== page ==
12- 16 mm. longi, crispo-ciliati. Antherae ovato-oblongae, acutae, vix 2 mm. 
longae. Ovarium globosum, minutissime rufo-tomentosum. .Stylus cum 
stigmate 2 mm. longus. Fructus globosus, ad 6 cm. diametro. tenuiter 
velutinus, pericarpio coriaceo ; semina 8-18 mm. longa. — Planch. Prodr. 
Apocyn. p. 319; Dewcvre, Caoutch. Afr. Monogr. Landolph. p. 27, partim; 
Jumelle, PI. a Caoutch. et a Gutta, p. 57, partim ; Warburg, Kautshukpfl. 
p. 118, partim; Thiselton-Dyer in Hook. Ic. Plant, t. 2756; Stapf iu 
Thiselton-Dyer, Fl. Trop. Afr. vol. iv. p. 47. L. scandens,\ars. Petersiana, 
rotundifolia et Stuhlmanniana, Ilallier f. Kautschuklianen in Jahrb. Hamb. 
"Wissensch. Anstalt, vol. xvii. (1890), 3 Beih. pp. 82, 83; liussc in Engl. Bot. 
Jahrb. vol. xxxii. (1902), pp. 169-172. Ancyclobotrys PeUrvuma, Pierre in 
Bull. Soc. Linn. Paris, 1898, p. 91. A. rotundifolia, Pierre, 1. c. \>. 92. 
Willughbeia Petersiana et W. senemis, Klotzsch in Peters, Beise Itfossamb-. 
Bot. vol. i. pp. 281, ^82.-0. Stapf. 



The Landolphia here figured is widely spread throughout 
East Africa, where it extends from the Bahr-el-Grhazal and 
Mombasa through German East Africa to. Nyasaland and 
Mozambique. As the number of names that have been 
applied to it indicates, the species is evidently a very variable 
one, and what have been taken for distinguishable forms 
or varieties may represent little more than individual or 
local states. The species, generally known in East Africa 
as the " Mpira," was first added to the Kew collection in 

Arousr, 1911. 



1879, when seeds were sent by Dr. (now Sir J.) Kirk from 
Zanzibar. In 1892 another plant was received at Kew 
from the Jardin des Plantes, Paris. This latter plant, 
which has been grown since then in the Tropical Economic 
House at Kew, flowered there for the first time in July, 
1910, and provided the material on which our illustration 
has been based. The flowers are pure white and sweetly 
scented ; the fruit, which varies in shape from globose on 
the Lower Zambesi to pear-shaped in German East Africa, 
is edible ; the latex yields a rubber, but only of inferior 
quality. The plant thrives well under tropical conditions, 
and is easily propagated by means of stem-cuttings. 

Description. — Shrub, climbing by means of the inflo- 
rescence ; young twigs rusty-pubescent or tomentose. 
Leaves elliptic or oblong-elliptic, subacute or often obtuse, 
3-4J in. long, 1^-2 in. wide, coriaceous, at first loosely 
pubescent on both sides, at length becoming glabrous ,* 
lateral nerves 6-8, rarely 10 on each side, reticulation fine ; 
petiole about \ in. long. Panicle pedunculate, of varying 
length, bearing numerous sessile flowers clustered at the 
tips of its spreading or recurved, thinly rust} T -pubescent or 
almost glabrous branchlets ; peduncle 2-4 in. long, slender ; 
bracts ovate-lanceolate or ovate-oblong, acute, rusty-pubes- 
cent. Calyx 1 lin. long; sepals ovate-oblong, obtuse, 
rusty-pubescent. Corolla white, fragrant, f-1 in. long in 
bud; tube slender, cylindric, \~\ in. long; lobes oblique, 
oblong or linear-oblong, acute or obtuse, ^-f in. long, 
crisply ciliate. Anthers ovate-oblong, acute, under 1 lin. 
long. Ovary globose, very finely rusty-tomentose. Style 
with stigma 1 lin. long. Fruit globose, up to 2| in. in 
diameter, sparingly velvety; pericarp coriaceous. Seeds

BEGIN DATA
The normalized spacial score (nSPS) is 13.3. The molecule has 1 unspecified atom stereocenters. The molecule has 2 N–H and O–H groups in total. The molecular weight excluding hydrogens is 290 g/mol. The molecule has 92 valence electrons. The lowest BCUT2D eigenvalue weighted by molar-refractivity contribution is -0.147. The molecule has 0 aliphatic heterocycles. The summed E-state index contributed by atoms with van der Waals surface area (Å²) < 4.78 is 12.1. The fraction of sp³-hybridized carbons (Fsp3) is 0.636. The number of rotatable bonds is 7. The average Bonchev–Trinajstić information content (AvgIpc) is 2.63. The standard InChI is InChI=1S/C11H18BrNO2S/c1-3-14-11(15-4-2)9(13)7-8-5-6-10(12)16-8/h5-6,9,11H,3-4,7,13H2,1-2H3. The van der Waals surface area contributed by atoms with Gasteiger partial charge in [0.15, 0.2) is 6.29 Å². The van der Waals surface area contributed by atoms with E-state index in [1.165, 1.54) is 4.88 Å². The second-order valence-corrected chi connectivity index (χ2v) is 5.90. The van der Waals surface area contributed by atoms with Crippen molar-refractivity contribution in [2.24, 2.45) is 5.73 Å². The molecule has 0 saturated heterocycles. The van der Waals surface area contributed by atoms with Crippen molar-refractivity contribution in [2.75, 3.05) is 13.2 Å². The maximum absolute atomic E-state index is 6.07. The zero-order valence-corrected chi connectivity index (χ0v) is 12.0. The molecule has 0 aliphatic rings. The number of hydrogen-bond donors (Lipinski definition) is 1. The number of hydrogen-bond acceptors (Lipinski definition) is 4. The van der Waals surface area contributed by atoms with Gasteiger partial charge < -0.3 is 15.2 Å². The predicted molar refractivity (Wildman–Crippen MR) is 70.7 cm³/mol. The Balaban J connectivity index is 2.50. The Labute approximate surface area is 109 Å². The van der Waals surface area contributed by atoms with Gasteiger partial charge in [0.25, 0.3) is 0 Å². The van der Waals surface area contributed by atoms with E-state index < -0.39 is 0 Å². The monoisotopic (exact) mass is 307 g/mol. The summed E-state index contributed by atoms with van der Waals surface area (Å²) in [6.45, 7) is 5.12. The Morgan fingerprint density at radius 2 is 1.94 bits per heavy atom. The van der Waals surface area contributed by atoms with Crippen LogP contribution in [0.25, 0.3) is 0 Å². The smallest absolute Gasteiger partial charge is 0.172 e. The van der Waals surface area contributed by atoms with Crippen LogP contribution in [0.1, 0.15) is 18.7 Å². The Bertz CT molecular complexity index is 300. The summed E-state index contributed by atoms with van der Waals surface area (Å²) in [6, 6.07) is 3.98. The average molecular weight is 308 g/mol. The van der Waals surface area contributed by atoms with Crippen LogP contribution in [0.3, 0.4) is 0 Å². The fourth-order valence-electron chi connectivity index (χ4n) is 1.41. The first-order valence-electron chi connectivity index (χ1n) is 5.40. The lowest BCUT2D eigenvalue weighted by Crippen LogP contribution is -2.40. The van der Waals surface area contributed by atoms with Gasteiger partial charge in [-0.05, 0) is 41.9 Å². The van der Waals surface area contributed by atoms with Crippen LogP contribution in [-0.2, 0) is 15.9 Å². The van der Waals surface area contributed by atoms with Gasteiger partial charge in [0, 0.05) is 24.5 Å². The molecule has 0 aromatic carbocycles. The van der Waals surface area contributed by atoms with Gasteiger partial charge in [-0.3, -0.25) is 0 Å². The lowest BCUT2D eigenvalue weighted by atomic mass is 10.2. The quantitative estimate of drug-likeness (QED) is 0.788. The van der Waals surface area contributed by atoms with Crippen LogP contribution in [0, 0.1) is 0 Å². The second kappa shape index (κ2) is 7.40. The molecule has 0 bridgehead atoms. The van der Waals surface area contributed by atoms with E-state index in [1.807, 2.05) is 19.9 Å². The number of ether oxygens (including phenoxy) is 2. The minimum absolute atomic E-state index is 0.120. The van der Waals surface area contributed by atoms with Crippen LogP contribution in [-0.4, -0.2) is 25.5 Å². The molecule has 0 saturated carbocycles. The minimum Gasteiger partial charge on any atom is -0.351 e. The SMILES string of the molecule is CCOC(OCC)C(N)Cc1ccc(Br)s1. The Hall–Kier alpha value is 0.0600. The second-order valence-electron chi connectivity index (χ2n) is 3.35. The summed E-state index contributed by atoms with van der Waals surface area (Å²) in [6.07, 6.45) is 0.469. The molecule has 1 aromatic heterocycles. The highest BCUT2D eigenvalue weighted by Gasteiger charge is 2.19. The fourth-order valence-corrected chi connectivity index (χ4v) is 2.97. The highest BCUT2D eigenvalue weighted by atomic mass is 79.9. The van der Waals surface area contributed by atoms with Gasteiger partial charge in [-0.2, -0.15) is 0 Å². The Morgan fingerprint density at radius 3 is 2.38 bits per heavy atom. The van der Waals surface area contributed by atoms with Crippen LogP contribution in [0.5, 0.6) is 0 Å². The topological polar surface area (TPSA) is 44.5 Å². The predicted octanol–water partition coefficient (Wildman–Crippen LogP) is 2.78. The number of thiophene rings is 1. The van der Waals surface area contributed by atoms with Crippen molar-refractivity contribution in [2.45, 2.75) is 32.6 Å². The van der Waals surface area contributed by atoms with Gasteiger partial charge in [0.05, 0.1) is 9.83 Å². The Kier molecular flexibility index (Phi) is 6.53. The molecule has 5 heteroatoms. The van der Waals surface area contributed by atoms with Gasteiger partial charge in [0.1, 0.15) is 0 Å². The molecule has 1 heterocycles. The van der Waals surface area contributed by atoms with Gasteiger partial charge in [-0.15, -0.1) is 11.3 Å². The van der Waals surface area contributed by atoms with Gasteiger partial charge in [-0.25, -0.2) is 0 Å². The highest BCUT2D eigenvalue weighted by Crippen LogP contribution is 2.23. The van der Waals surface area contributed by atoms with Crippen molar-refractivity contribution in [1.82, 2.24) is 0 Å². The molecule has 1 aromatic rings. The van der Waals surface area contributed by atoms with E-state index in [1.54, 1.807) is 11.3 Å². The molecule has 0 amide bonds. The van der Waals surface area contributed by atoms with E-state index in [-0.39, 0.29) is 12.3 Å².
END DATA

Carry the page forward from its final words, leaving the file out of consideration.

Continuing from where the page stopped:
i~?i in. loner. 



Fig. 1, flower bud; 2, calyx in section, showing ovary; 3, corolla laid open, 
showing stamens; 4 and 5, stamens \~all enlarged. 



8390 







. S on^ 



X. Reeve & C° London. 



Tab. 8390. 

MORMODES revolutum. 

Peru. 

Obchidaceae. Tribe Vandeae. 
MomiODEs, Lindl. ; Benth. et Ilook.f. Gen. Plant, vol. iii. p. 552. 



Mormodes revolution, llolfe in Ken) Bulletin, 1909, p. 367; a M. specioso, 
Linden, floribus immactilatis, labelli lobis lateralibus amplis obtusis et lobo 
intcrmedio fere aequalibus differt. 

Ihrba epiphytica. Pseudobulbi fusiformi-oblongi, 11-13 cm. longi, vaginis 
membranaeeis striatis imbricatis vestiti. Folia recurva, elougato-Ianceolata, 
acuta vel acuminata, 3-5-nervia, plicata, snbcoriacea, 15-30 cm. longa, 
3-3*5 cm. lata. Scapi axillares, 10-17 cm. longi, basi vaginis tubulosia 
vestiti, multifiori. Bracteae ovato-oblongae, ol)tusae, 5-8 mm. longae. 
Pedicelli 4-5 cm. longi. Flores speciosi, miniati, labello flavo. Sepula 
oblongo-lanceolata, acuta vel acuminata, apice et mavgines subrecurva, 
2 ■ 5-3 "5 cm. longa; lateralia subrefiexa. Petala erecta, oblongo-lanceolata, 
acuminata, apice et margine recurva, 2 "5-3 "5 cm. longa. Labellum ungui- 
cnlatum, trilobum, 2-2' 5 cm. longum; lobi laterales late oblongi, 5 mm. 
longi ; lobus intermedins ovatus, acuminatus, reflexus, circiter 8 mm. 
lougus. L'ulumna oblique incurva, acuta, 1*5 cm. longa. — R. A. Rolfe. 



The striking Mormodes here figured was introduced by 
Messrs. Sander & Sons, St. Albans, from Peru, where it had 
been obtained in the Moyobamba region by their collector, 
Mr. Forget. The species flowered for the first time in 
cultivation in July, 1909, at St. Albans, and was described 
from material supplied by Messrs. Sander, from whom a 
plant was thereafter acquired by purchase for the Kew 
collection. This plant, which has thriven well in an inter- 
mediate temperature, under the treatment most suitable 
for the allied genus Catasetum, flowered at Kew in 
January, 1910, and developed a much longer spike with a 
more strongly three-lobed lip than the plant on which the 
original description was based. The figure here published 
has been drawn from the plant at Kew, which flowered 
again in January, 1911. M. revolutum is allied to the 
Colombian 31. speciosum, Lindl., but differs in the characters